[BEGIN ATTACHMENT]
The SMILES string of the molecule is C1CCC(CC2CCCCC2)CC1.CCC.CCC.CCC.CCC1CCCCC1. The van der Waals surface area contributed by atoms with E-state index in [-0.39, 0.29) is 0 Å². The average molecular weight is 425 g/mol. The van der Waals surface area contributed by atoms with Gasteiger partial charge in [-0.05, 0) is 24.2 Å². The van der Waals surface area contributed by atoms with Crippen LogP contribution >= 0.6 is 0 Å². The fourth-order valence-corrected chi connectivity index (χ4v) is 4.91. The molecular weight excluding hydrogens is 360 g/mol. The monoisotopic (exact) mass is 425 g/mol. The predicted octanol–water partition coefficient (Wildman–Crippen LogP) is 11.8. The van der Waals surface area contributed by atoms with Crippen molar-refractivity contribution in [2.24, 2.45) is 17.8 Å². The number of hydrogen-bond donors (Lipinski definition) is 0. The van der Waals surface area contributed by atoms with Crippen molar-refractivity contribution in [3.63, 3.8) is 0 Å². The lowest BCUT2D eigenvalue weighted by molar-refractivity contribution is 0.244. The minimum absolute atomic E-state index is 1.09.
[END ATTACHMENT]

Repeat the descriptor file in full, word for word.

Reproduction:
The SMILES string of the molecule is C1CCC(CC2CCCCC2)CC1.CCC.CCC.CCC.CCC1CCCCC1. The van der Waals surface area contributed by atoms with E-state index in [-0.39, 0.29) is 0 Å². The average molecular weight is 425 g/mol. The van der Waals surface area contributed by atoms with Gasteiger partial charge in [-0.05, 0) is 24.2 Å². The van der Waals surface area contributed by atoms with Crippen LogP contribution >= 0.6 is 0 Å². The fourth-order valence-corrected chi connectivity index (χ4v) is 4.91. The molecular weight excluding hydrogens is 360 g/mol. The monoisotopic (exact) mass is 425 g/mol. The predicted octanol–water partition coefficient (Wildman–Crippen LogP) is 11.8. The van der Waals surface area contributed by atoms with Crippen molar-refractivity contribution in [2.24, 2.45) is 17.8 Å². The number of hydrogen-bond donors (Lipinski definition) is 0. The van der Waals surface area contributed by atoms with Crippen molar-refractivity contribution in [3.63, 3.8) is 0 Å². The lowest BCUT2D eigenvalue weighted by molar-refractivity contribution is 0.244. The minimum absolute atomic E-state index is 1.09.